What used to be simply dots moving on a screen and eventually a few shapes and colors has grown into a vicious spectacle of lights, sounds and interactions between a person and a TV. Video games have come a long way, picking up wary travelers for their greatest adventures, and leaving many behind to view at a distance.
For how far the game has come, being a gamer is still shameful to an extent. Of course, gaming is not entirely the mind-numbing experience it used to be — it has merit, it has great potential that it reaches on many occasions, and it is a growing art form.
So what creates this metaphorical distance from the general public and the video game that makes this art form difficult to understand?
It turns out this distance is proportional to that of hands from the controller.
I made a mistake once that can be incorrectly construed as a relationship blunder. Upon a visit from my girlfriend I fell into the trap that many a young gamer (because they finally have girlfriends!) will stumble across: playing a game with my girlfriend in the room.
It seems obvious now why she was mad at me. What it must have looked like to her was me playing a game while I was supposed to be entertaining her. It seemed as if I was ignoring her for the sake of the game, but that was hardly my intention. I don’t think my mistake was simply playing the game in her presence, but failing to realize the function of video games as art.
I honestly wanted her to see the game. I personally thought it was beautiful and wondered why she couldn’t look at it as I had hoped she would — not as me playing a game, but as me showcasing a work of art. What I then realized was she couldn’t see it the way I did, because she did not experience it as I did.
As a spectator she was put at a distance. It wasn’t measurable as the distance between her and the TV — we were the same distance from the TV. Her distance was a world apart, because video games are not meant to be seen, they’re meant to be played.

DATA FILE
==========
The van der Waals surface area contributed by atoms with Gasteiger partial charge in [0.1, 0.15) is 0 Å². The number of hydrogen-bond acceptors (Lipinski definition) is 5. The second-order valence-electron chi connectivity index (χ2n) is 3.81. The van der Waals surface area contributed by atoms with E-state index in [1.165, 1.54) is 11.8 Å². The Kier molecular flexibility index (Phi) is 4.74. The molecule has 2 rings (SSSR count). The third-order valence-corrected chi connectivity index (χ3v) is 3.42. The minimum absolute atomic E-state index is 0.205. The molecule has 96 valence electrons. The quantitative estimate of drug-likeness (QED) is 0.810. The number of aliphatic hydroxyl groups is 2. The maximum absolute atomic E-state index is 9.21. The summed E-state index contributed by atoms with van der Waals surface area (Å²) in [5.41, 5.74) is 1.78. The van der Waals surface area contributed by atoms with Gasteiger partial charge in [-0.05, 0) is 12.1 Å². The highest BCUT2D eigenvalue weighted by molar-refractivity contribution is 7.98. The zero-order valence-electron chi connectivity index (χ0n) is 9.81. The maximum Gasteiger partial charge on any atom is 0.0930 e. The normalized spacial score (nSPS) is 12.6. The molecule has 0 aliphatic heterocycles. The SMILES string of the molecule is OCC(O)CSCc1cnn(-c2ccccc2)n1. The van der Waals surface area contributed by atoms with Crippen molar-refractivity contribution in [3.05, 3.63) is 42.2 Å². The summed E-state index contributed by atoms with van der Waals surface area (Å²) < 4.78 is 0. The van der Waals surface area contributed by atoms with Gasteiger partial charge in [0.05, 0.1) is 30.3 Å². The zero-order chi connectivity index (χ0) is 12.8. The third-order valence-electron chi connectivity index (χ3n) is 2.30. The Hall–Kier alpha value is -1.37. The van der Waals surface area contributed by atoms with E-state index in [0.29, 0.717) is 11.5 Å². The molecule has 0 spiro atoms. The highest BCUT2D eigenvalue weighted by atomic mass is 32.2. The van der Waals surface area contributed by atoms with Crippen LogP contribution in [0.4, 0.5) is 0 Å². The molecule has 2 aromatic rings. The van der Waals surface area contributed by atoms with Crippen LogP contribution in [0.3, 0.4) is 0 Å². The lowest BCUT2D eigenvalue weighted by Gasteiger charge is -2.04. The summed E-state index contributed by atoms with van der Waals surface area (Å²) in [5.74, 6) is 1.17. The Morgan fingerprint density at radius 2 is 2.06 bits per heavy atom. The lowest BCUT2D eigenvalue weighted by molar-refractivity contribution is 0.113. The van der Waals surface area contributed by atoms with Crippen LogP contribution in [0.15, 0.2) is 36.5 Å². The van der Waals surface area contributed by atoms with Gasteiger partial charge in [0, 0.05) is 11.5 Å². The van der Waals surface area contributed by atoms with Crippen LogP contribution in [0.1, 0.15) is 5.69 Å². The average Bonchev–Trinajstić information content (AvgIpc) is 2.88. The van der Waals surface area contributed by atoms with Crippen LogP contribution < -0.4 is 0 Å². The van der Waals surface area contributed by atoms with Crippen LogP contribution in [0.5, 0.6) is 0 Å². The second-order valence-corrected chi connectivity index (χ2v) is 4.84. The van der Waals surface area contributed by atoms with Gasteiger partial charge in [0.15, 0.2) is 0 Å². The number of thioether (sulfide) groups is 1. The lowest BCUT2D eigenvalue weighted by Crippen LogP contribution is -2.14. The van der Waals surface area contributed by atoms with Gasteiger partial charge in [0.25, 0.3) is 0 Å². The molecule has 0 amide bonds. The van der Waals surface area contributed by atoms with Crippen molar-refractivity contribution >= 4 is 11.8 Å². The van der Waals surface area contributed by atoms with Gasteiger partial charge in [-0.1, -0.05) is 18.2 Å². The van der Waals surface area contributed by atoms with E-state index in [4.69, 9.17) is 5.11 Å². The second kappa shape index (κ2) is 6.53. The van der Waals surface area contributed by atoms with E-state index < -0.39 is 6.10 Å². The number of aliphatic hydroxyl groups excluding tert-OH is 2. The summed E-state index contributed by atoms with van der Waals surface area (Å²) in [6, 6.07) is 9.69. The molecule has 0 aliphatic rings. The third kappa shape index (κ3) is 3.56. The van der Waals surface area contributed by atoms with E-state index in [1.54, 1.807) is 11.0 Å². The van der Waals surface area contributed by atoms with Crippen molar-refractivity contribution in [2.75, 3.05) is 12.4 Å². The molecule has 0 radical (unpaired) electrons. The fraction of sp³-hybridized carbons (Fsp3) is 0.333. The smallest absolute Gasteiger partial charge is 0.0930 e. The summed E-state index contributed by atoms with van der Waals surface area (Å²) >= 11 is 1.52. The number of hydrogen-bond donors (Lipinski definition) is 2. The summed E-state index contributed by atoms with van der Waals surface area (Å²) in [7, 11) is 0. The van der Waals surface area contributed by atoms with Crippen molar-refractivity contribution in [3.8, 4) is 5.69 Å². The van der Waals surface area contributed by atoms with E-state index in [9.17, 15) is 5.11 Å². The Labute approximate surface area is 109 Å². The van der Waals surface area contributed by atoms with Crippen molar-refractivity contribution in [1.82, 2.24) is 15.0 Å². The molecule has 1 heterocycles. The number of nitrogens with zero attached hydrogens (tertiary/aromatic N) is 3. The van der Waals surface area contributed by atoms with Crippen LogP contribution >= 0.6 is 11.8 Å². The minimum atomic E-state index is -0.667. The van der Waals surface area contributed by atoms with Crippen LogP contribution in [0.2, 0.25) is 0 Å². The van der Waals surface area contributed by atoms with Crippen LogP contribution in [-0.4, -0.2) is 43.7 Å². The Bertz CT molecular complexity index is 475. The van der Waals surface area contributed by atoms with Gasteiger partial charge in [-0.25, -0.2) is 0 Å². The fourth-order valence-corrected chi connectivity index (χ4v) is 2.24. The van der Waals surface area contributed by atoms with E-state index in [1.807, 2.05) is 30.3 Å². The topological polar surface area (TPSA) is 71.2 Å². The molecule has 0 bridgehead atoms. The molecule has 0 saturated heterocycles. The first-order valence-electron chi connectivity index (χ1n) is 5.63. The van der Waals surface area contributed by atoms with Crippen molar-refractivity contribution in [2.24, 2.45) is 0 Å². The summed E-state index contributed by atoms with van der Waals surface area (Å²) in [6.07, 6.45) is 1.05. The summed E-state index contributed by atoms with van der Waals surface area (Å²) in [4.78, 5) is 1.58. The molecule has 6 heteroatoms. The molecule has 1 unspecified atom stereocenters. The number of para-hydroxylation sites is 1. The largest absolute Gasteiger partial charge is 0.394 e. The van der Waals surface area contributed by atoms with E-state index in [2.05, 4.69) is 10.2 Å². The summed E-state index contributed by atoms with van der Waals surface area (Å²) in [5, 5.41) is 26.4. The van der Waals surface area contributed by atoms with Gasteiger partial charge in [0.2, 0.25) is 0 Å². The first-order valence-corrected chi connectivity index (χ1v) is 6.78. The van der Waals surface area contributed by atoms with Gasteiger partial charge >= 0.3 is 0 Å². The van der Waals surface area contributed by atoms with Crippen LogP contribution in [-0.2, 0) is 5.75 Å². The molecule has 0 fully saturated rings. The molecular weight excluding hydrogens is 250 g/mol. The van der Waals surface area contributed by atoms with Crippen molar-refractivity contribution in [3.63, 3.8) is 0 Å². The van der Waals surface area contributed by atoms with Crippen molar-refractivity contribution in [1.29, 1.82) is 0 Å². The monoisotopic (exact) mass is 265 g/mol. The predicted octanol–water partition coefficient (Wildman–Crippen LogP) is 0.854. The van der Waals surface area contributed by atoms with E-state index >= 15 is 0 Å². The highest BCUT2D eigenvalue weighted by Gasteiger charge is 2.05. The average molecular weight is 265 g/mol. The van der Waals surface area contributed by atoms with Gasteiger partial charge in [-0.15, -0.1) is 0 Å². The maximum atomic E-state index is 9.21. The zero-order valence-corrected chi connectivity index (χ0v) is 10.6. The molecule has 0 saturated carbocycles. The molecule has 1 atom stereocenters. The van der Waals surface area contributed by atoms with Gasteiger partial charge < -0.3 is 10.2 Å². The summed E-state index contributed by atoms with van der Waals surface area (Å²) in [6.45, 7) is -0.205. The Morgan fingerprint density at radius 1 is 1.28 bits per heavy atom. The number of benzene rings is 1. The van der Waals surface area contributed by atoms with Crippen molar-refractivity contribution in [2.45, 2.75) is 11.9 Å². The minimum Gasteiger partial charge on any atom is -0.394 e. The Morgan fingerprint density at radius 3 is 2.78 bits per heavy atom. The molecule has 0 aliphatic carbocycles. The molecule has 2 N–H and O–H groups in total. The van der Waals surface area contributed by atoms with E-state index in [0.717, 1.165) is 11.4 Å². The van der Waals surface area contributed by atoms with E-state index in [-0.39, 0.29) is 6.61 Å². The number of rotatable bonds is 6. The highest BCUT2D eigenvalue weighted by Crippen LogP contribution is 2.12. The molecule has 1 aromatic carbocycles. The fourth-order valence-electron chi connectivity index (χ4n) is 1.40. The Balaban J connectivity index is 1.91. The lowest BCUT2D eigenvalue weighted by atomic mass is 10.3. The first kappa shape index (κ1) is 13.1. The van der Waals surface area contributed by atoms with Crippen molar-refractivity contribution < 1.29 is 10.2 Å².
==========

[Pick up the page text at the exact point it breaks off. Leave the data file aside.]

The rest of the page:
Most gamers can probably share a similar experience — a friend of theirs comes over while they’re in the middle of an interactive experience, and the friend is forced to watch them play. Gaming shame is partly the result of the solitary nature of games. The friend is made uncomfortable by their lack of involvement and by the fact that the gamer couldn’t care less at that moment — he or she is alone in another world created by the experience.
It’s only afterward that they can understand that they might as well have invited their friend over to watch porn and masturbate. It would have been a similar level of discomfort.
Visit a museum or a movie theater with a friend, and both of you can look at a painting or swap criticism and jokes at the expense of a movie. It can be a shared experience. The single-player campaign of a video game is an entirely different realm of art. No matter how cinematic a game experience may get, the art of a game is not simply how a story unfolds but how your interaction with that world unfolds the story.
Video games have an understandably strong bias toward the player, not the observer. Whether or not developers want to bridge the gap between observer and player, the unique experience is the result of a game’s design to be played, not witnessed.
My wish was that I could introduce someone to the beauty of video game art, but the quality of this particular art is that it must be interacted with. It’s difficult to convince someone of the legitimacy of such a time-consuming art.
And video games certainly aren’t for everyone, just like going to a museum doesn’t appeal to a lot of people. I believe it would do both sides of the discussion some good to think about each other’s experience with video games and be mindful of what is necessary to the experience. There is no need to hide your enthusiasm for a game, but there’s also no excuse to strain your relationship for the sake of a game.
That being said, buy a second controller already and play some co-op.
NICK FREDERICI wants to experience art with you via Black Ops 2, send your gamertag to email@example.com.